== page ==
In re Dawn L. (1988)

Annotate this Case
[No. B006341. Court of Appeals of California, Second Appellate District, Division Five. April 19, 1988.]

In re DAWN L. et al., Persons Coming Under the Juvenile Court Law. LOS ANGELES COUNTY DEPARTMENT OF CHILDREN'S SERVICES, Plaintiff and Respondent, v. DOLPHIN L., Defendant and Appellant

(Opinion by Ashby, Acting P.J., with Boren, J., and Hastings, J., concurring.)


Richard B. Lombardi, under appointment by the Court of Appeal, for Defendant and Appellant.

De Witt W. Clinton, County Counsel, and Ronald J. Selgrath for Plaintiff and Respondent.


ASHBY, Acting P. J.

Statement of the Case

On August 4, 1982, minors Nyota L., age five and Dawn L., age five months, were taken into police custody. Thereafter, respondent Los Angeles County Department of public Social Services filed a petition pursuant to former Welfare and Institutions Code section 300, asking that the children be adjudged dependents of the court. The social worker's report filed on October 15, 1982, contained allegations that the father of the children, Dolphin L. (appellant), had been in a violent altercation with their mother resulting in the mother's hospitalization, that prior to that time one of the children had been hospitalized with an unexplained fracture of the arm, that there was an ongoing family dispute between the parents, that both parents had been accused of welfare fraud, that the mother was an alcoholic who had no permanent residence, that appellant had served two years in prison on a rape charge, and that appellant was named as a suspect on an assault with a deadly weapon report. [201 Cal. App. 3d 37]

In 1982, the minors were declared dependents of the juvenile court, and suitably placed with their maternal grandmother in Louisiana. In 1983, appellant filed a petition for modification pursuant to Welfare and Institutions Code section 388 in which he sought to have the children returned to California and returned to his custody. Referee Robert McHahon determined that the best way to protect the rights of the parties and the interests of the children would be to resolve the matter in Louisiana. This resolution would avoid a potential concurrent jurisdiction problem. The matter was already set for calendar on February 13, 1984. Referee McHahon held that all prior orders of visitation were to remain in full force and effect, dismissed the 388 petition without prejudice, ordered that the juvenile court's jurisdiction was to terminate, but stayed the termination of California's jurisdiction until February 13, 1984, in order to allow appellant an opportunity to pursue the custody battle in Louisiana.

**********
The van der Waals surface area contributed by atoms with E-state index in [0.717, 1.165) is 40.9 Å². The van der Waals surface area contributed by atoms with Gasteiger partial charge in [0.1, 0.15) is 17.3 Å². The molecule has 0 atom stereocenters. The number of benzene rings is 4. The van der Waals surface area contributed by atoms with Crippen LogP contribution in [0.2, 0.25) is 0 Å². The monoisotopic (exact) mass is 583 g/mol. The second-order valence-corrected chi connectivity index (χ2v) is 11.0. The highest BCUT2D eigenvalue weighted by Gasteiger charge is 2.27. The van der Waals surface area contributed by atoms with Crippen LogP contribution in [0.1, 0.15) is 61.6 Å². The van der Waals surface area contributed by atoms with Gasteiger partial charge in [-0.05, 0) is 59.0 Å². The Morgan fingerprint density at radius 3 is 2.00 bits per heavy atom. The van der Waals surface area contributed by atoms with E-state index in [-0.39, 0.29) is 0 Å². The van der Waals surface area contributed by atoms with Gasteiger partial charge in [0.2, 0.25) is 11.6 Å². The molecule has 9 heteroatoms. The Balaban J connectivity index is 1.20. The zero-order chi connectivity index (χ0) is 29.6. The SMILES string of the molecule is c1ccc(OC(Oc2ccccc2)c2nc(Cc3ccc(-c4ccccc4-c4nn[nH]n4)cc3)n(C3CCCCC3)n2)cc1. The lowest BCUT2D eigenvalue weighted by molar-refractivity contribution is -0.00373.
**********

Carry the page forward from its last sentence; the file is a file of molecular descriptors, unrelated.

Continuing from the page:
On February 13, 1984, Judge Kakita denied appellant's request for a rehearing because the rehearing motion was not timely filed (Welf. & Inst. Code, § 252) and terminated the juvenile court's jurisdiction over the children. Appellant appeals from "the orders of the Hon. Edward Y. Kakita, denying [appellant's] motion for a rehearing and terminating juvenile court jurisdiction." We affirm.


Appellant contends that there was reversible error because he was denied effective counsel when his attorney failed to timely file the request for a rehearing. This contention is not persuasive.

The California courts are divided as to whether the criminal concept of ineffective counsel (People v. Pope (1979) 23 Cal. 3d 412 [152 Cal. Rptr. 732, 590 P.2d 859, 2 A.L.R.4th 1]; Strickland v. Washington (1984) 466 U.S. 668 [80 L. Ed. 2d 674, 104 S.Ct. 2052]) is applicable in juvenile dependency matters. (Compare In re Ammanda G. (1986) 186 Cal. App. 3d 1075 [231 Cal. Rptr. 372] [ineffective counsel concept not applicable in dependency hearings pursuant to Welf. & Inst. Code, § 300 because they are civil in nature and do not terminate a parent's rights] with In re Christina H. (1986) 182 Cal.App.3d [227 Cal. Rptr. 41] [parents possess both a statutory and constitutional right to effective counsel in dependency hearings]; see also In re Michael S. (1981) 127 Cal. App. 3d 348 [179 Cal. Rptr. 546]; In re Kristin B. (1986) 187 Cal. App. 3d 596 [232 Cal. Rptr. 36].) [1] However, even if it is appropriate to evaluate the effectiveness of counsel in proceedings dealing with parental rights, appellant cannot succeed with an ineffective counsel claim unless he shows that it is reasonably probable a determination more favorable to him would have resulted in the absence of counsel's [201 Cal. App. 3d 38] failing. (In re Rico W. (1986) 179 Cal. App. 3d 1169, 1178 [225 Cal. Rptr. 472]; cf. People v. Fosselman (1983) 33 Cal. 3d 572 [189 Cal. Rptr. 855, 659 P.2d 1144]; People v. Pope, supra, 23 Cal. 3d 412.) This he has failed to do.

Referee McHahon's determination that jurisdiction should be terminated was reviewable by a judge. (In re Randy R. (1977) 67 Cal. App. 3d 41, 43 [136 Cal. Rptr. 419]; Welf. & Inst. Code, § 252.) However, had appellant's counsel timely filed the motion for reconsideration, there is no evidence that a judge's determination would have been different than that of Referee McHahon.

The judgment is affirmed.

Boren, J., and Hastings, J., concurred.